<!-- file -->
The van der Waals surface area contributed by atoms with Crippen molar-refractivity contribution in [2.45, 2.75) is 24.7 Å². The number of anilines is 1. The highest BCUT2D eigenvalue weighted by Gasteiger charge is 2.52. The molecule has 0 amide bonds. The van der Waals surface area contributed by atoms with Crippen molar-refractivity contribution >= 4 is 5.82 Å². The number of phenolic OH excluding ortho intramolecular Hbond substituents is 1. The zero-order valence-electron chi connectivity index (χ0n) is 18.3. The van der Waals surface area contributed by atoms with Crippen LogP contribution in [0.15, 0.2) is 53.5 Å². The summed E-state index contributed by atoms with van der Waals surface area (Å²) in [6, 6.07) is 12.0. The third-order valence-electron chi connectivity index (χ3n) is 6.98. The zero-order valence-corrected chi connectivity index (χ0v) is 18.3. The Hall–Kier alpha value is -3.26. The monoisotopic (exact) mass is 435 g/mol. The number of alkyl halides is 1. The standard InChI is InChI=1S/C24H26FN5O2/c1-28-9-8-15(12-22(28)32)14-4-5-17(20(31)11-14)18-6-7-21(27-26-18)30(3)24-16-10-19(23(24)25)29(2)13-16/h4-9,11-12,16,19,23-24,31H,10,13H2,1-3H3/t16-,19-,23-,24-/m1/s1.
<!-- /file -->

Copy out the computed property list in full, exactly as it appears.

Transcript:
The van der Waals surface area contributed by atoms with Crippen molar-refractivity contribution in [2.45, 2.75) is 24.7 Å². The number of anilines is 1. The highest BCUT2D eigenvalue weighted by Gasteiger charge is 2.52. The molecule has 0 amide bonds. The van der Waals surface area contributed by atoms with Crippen molar-refractivity contribution >= 4 is 5.82 Å². The number of phenolic OH excluding ortho intramolecular Hbond substituents is 1. The zero-order valence-electron chi connectivity index (χ0n) is 18.3. The van der Waals surface area contributed by atoms with Crippen LogP contribution in [0.15, 0.2) is 53.5 Å². The summed E-state index contributed by atoms with van der Waals surface area (Å²) in [6, 6.07) is 12.0. The third-order valence-electron chi connectivity index (χ3n) is 6.98. The zero-order valence-corrected chi connectivity index (χ0v) is 18.3. The Hall–Kier alpha value is -3.26. The monoisotopic (exact) mass is 435 g/mol. The number of alkyl halides is 1. The standard InChI is InChI=1S/C24H26FN5O2/c1-28-9-8-15(12-22(28)32)14-4-5-17(20(31)11-14)18-6-7-21(27-26-18)30(3)24-16-10-19(23(24)25)29(2)13-16/h4-9,11-12,16,19,23-24,31H,10,13H2,1-3H3/t16-,19-,23-,24-/m1/s1.